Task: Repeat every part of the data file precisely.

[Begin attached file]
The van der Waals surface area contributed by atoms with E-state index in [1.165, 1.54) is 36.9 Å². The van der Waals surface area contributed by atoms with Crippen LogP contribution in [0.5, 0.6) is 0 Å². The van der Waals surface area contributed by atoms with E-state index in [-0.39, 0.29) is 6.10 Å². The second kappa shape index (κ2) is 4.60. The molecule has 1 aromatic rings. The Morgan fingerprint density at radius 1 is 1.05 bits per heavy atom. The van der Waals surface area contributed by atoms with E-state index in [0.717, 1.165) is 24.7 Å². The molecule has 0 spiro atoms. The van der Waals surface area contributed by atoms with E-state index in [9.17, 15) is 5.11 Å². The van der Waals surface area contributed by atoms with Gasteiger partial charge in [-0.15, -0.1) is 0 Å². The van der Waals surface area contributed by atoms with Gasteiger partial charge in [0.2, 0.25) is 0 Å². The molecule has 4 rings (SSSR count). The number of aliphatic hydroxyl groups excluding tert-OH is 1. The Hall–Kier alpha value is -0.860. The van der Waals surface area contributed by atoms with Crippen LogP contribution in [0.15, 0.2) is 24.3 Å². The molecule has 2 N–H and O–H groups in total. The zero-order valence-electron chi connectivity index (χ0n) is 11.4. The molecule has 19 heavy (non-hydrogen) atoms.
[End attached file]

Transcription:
The van der Waals surface area contributed by atoms with E-state index in [1.165, 1.54) is 36.9 Å². The van der Waals surface area contributed by atoms with Crippen LogP contribution in [0.5, 0.6) is 0 Å². The van der Waals surface area contributed by atoms with E-state index in [-0.39, 0.29) is 6.10 Å². The second kappa shape index (κ2) is 4.60. The molecule has 1 aromatic rings. The Morgan fingerprint density at radius 1 is 1.05 bits per heavy atom. The van der Waals surface area contributed by atoms with E-state index in [0.717, 1.165) is 24.7 Å². The molecule has 0 spiro atoms. The van der Waals surface area contributed by atoms with E-state index in [9.17, 15) is 5.11 Å². The van der Waals surface area contributed by atoms with Gasteiger partial charge in [-0.15, -0.1) is 0 Å². The van der Waals surface area contributed by atoms with Gasteiger partial charge in [0.2, 0.25) is 0 Å². The molecule has 4 rings (SSSR count). The number of aliphatic hydroxyl groups excluding tert-OH is 1. The Hall–Kier alpha value is -0.860. The van der Waals surface area contributed by atoms with Crippen LogP contribution in [0.15, 0.2) is 24.3 Å². The molecule has 2 N–H and O–H groups in total. The zero-order valence-electron chi connectivity index (χ0n) is 11.4. The molecule has 19 heavy (non-hydrogen) atoms.